RNA - On Wednesday, a total of 242 immigrants landed at Ben Gurion Airport on a special flight chartered by Nefesh B'Nefesh – an organization which promotes and facilitates Aliyah (Jewish immigration to Israel) from the United States, Canada and the United Kingdom, and facilitated in cooperation with Israel’s Aliyah and Integration Ministry, the Jewish Agency for Israel, Keren Kayemeth Le’Israel (KKL), and Jewish National Fund-USA.
The group of immigrants, which included 31 families, hail from Canada and over 20 American states, and plan to settle throughout the Israeli-occupied lands.
Of the people, who decked out in Nefesh B’Nefesh caps and T-shirts, 41 plan to join the Israeli military as lone soldiers, and 103 are under the age of 18.
“You, the lone soldiers, I especially welcome. Welcome to Israel and welcome to the Israeli army… All of Israel embraces you today; we are all your family. Even if you are called ‘lone soldiers’ – you are not alone: We are always with you,” Sara Netanyahu, the wife of the Israeli prime minister, said.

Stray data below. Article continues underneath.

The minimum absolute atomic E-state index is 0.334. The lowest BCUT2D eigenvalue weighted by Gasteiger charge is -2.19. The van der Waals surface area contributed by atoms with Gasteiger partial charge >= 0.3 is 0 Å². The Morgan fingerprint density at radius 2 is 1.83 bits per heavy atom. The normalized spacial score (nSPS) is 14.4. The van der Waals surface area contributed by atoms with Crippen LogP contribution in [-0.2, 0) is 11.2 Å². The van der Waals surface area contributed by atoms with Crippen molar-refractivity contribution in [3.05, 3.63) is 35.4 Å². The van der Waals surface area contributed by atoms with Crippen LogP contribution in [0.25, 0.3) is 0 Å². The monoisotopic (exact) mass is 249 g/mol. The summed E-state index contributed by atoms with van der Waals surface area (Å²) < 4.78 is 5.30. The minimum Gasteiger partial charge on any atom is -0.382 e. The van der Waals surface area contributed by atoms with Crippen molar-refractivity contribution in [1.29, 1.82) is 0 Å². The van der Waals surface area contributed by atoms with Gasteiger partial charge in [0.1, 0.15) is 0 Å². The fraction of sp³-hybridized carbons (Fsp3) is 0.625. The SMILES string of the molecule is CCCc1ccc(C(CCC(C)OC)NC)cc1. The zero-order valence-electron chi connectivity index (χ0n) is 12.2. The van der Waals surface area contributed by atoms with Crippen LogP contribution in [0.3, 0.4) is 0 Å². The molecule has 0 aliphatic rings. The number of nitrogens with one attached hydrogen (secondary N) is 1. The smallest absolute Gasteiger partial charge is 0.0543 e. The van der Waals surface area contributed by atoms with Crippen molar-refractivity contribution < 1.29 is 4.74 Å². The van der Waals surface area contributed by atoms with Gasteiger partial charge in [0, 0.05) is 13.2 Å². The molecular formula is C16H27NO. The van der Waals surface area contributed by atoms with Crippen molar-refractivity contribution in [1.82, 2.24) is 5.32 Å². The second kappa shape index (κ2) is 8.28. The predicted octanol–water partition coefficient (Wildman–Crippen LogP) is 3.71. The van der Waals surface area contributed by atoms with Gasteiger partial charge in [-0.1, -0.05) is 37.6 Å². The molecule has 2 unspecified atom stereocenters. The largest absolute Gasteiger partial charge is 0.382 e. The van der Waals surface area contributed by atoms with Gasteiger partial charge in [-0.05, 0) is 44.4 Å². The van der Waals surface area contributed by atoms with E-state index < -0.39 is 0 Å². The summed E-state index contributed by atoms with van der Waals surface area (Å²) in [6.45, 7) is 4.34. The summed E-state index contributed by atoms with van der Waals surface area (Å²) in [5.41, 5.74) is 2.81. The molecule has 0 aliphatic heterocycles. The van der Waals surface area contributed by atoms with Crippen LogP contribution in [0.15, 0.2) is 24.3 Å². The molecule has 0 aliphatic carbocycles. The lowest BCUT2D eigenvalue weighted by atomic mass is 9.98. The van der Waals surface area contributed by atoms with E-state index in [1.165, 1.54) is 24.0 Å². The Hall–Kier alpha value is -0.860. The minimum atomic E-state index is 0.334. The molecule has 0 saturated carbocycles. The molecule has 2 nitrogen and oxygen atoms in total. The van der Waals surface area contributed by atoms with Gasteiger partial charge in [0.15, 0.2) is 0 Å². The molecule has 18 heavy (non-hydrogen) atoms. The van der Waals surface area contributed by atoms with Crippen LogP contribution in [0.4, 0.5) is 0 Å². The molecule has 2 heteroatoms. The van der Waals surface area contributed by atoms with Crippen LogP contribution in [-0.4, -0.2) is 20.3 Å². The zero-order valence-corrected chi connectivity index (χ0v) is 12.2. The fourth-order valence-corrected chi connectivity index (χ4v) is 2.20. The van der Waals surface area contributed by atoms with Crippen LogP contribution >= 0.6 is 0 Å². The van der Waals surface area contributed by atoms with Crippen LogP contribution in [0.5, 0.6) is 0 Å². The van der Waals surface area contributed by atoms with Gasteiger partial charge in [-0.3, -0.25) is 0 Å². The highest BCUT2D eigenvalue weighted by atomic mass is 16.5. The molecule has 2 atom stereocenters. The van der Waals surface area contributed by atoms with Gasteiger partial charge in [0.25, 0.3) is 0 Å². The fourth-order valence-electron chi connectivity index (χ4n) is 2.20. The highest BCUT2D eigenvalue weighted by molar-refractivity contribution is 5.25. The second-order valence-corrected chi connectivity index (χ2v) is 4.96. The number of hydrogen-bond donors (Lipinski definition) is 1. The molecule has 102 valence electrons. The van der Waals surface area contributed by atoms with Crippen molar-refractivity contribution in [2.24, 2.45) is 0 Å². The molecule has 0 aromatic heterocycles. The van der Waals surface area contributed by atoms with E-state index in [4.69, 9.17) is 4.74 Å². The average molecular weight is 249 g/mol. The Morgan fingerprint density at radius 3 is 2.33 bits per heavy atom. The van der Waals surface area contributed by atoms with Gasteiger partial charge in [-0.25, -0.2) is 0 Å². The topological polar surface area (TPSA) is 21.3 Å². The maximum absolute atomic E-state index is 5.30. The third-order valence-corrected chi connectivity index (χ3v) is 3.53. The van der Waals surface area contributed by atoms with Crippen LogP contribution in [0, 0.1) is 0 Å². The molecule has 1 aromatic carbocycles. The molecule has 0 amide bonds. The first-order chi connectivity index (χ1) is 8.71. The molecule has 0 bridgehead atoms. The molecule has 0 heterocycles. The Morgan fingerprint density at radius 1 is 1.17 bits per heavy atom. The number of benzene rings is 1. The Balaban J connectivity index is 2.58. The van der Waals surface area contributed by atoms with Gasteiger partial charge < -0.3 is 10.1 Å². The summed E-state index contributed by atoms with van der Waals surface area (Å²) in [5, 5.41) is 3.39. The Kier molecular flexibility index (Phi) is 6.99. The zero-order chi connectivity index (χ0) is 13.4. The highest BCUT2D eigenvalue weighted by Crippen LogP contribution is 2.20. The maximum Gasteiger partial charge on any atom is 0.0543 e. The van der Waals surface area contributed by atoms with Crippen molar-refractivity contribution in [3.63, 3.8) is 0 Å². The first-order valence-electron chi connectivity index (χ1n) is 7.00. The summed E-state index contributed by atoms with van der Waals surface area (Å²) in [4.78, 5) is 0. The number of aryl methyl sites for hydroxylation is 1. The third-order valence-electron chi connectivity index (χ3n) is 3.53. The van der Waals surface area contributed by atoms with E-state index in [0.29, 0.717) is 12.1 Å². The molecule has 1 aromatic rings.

The development comes as Israeli authorities are mulling over the deportation of a Filipina migrant worker and her teenage son born in Israeli-occupied territories.
According to Press TV, Rosemarie Perez was arrested by immigration officials along with her 13-year-old son, Rohan, last week for visa overstays.
A Tel Aviv administrative tribunal ruled on Sunday that the two could be deported to the Philippines. They were taken to Ben Gurion Airport near Tel Aviv, but later taken off the plane.
This summer, the Israeli Interior Ministry's Population and Immigration Authority is planning to deport dozens of Filipina workers, whose visas were not renewed after they had children in the occupied territories.
Some 600 families could now face expulsion over a loss of residency status, according to the United Children of Israel (UCI) association.
In January 2018, Israeli officials approved a plan that asked asylum seekers to choose between indefinite detention in an Israeli prison or deportation to a third country in Africa.
Of the roughly 40,000 asylum seekers in Israel, Eritreans make up about 75 percent.
Most of them entered Israel via the Sinai Desert between 2006 and 2012, crossing over the Egyptian border before that route was cut off when Israel erected a fence in 2013.